Coats disease is a progressive disease that is more successfully treated during the early stages. Being aware of any changes in your eyesight or a child's is key to the best possible outcome. If you have any concerns, please see a healthcare provider and attend regular eye tests at your ophthalmologist.


  1. Coats disease | Genetic and Rare Diseases Information Center (GARD) – an NCATS Program [Internet]. 2022 [cited 27 March 2022]. Available from:
  2. Retinal diseases - Symptoms and causes [Internet]. Mayo Clinic. 2022 [cited 4 April 2022]. Available from:
  3. Strabismus (Misaligned Eyes, Crossed Eyes, or Wall Eyes) | Kellogg Eye Center | Michigan Medicine [Internet]. 2022 [cited 28 March 2022]. Available from:
  4. Kang H, Kim J, Choi E, Byeon S, Kim S, Koh H et al. Clinical features and prognostic factors in 71 eyes over 20 years from patients with Coats’ disease in Korea. Scientific Reports. 2021;11(1).
  5. Visual Acuity Test: Purpose, Procedure, and Results [Internet]. Healthline. 2022 [cited 4 April 2022]. Available from:
  6. Pichando G. Yellow Eyes [Internet]. WebMD. 2022 [cited 4 April 2022]. Available from:
  7. Pretty R, Austen K, Bozho T. Coats' Disease - American Association for Pediatric Ophthalmology and Strabismus [Internet]. 2022 [cited 28 March 2022]. Available from:
  8. Coats' disease [Internet]. GOSH Hospital site. 2022 [cited 28 March 2022]. Available from:
  9. Encyclopedia M, eye L. Laser photocoagulation - eye: MedlinePlus Medical Encyclopedia [Internet]. 2022 [cited 4 April 2022]. Available from:
  10. Encyclopedia M, atrophy O. Optic nerve atrophy: MedlinePlus Medical Encyclopedia [Internet]. 2022 [cited 4 April 2022]. Available from:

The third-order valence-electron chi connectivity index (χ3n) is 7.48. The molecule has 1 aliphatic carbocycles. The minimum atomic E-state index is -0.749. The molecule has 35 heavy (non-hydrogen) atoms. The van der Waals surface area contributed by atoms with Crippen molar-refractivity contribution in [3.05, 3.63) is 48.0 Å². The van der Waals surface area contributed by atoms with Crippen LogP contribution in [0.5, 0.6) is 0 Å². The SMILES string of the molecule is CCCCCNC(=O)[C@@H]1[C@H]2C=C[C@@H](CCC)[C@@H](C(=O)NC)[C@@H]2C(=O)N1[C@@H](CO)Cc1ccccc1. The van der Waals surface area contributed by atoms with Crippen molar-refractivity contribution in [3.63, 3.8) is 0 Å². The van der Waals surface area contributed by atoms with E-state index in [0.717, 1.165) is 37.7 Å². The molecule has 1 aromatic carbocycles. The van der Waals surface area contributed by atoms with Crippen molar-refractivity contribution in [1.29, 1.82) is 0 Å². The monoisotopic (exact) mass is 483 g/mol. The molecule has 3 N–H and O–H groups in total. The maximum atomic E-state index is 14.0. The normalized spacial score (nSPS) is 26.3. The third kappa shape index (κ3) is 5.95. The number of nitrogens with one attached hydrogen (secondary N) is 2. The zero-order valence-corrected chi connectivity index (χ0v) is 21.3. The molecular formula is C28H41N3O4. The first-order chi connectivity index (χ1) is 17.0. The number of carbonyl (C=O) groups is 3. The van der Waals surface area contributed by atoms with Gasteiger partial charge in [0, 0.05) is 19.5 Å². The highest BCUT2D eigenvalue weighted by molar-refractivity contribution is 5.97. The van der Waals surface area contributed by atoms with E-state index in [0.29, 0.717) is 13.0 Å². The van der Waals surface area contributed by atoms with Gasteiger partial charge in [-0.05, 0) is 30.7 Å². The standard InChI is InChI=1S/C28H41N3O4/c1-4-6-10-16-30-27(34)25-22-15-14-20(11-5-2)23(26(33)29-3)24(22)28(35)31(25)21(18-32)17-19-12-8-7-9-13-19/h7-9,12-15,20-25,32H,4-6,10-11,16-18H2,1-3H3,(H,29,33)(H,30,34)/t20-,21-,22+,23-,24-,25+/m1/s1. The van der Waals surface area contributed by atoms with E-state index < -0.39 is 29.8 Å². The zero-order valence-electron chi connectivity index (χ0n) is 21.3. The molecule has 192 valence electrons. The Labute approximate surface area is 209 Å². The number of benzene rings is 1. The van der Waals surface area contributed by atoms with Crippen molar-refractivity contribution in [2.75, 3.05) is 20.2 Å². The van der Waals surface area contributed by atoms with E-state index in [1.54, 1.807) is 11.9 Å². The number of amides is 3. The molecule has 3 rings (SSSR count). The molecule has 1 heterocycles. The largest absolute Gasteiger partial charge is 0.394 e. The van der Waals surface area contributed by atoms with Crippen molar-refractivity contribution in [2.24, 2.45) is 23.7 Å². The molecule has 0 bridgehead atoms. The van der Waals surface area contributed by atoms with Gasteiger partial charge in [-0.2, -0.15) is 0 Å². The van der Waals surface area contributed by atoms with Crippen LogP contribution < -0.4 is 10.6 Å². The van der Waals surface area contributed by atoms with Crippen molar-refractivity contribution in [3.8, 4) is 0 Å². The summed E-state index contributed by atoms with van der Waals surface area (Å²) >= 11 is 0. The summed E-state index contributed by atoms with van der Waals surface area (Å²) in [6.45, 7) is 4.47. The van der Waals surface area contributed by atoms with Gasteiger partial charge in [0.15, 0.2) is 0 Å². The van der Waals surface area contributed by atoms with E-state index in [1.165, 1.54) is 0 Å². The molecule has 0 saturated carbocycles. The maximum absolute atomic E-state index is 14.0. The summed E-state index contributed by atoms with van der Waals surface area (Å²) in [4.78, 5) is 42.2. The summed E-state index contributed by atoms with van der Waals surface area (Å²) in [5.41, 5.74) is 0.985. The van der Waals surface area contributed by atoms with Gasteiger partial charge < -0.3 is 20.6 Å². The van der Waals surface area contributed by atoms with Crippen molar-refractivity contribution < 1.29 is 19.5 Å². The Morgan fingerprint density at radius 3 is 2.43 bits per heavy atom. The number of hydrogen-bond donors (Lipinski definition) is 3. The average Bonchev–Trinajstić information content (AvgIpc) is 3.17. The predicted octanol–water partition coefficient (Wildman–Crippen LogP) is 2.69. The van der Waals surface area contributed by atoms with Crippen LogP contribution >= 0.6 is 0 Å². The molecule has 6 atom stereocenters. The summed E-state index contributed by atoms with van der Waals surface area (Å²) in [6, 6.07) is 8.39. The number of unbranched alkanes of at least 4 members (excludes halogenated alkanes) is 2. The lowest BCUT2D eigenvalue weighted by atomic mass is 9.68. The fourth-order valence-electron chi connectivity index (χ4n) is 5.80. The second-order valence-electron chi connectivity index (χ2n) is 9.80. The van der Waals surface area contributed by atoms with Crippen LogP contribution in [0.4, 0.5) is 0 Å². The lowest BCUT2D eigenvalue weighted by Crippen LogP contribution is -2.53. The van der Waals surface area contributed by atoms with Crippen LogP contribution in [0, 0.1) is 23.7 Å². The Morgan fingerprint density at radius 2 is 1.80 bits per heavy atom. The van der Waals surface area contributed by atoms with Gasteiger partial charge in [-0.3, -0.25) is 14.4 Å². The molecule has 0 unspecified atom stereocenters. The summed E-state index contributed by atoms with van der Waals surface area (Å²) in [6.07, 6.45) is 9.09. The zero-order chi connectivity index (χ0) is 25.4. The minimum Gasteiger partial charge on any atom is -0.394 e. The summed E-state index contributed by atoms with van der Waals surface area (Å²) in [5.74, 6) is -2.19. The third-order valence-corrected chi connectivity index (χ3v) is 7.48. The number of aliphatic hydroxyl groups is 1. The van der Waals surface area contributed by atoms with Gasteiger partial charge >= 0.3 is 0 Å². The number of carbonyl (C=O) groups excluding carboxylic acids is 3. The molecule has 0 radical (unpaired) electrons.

11. Griff A, Hughes V. Scleral Buckling: Surgery, Procedure Details, and Recovery Time [Internet]. Healthline. 2022 [cited 29 March 2022]. Available from:
  12. Boyd K. What Is Vitrectomy? [Internet]. American Academy of Ophthalmology. 2022 [cited 4 April 2022]. Available from:
  13. Vitrectomy Surgery | Hull University Teaching Hospitals NHS Trust [Internet]. Hull University Teaching Hospitals NHS Trust. 2022 [cited 31 March 2022]. Available from:
  14. Smith M. What Is Progressive Multifocal Leukoencephalopathy? [Internet]. WebMD. 2022 [cited 4 April 2022]. Available from:
  15. Jerry A. Shields, MD [Internet]. Wills Eye Hospital. 2022 [cited 4 April 2022]. Available from:
This content is purely informational and isn’t medical guidance. It shouldn’t replace professional medical counsel. Always consult your physician regarding treatment risks and benefits. See our editorial standards for more details.

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Ellen Theobald

Bachelor of Arts - BA, Professional and Creative Writing, St Benedicts Derby
Ellen is an experienced Medical Writer.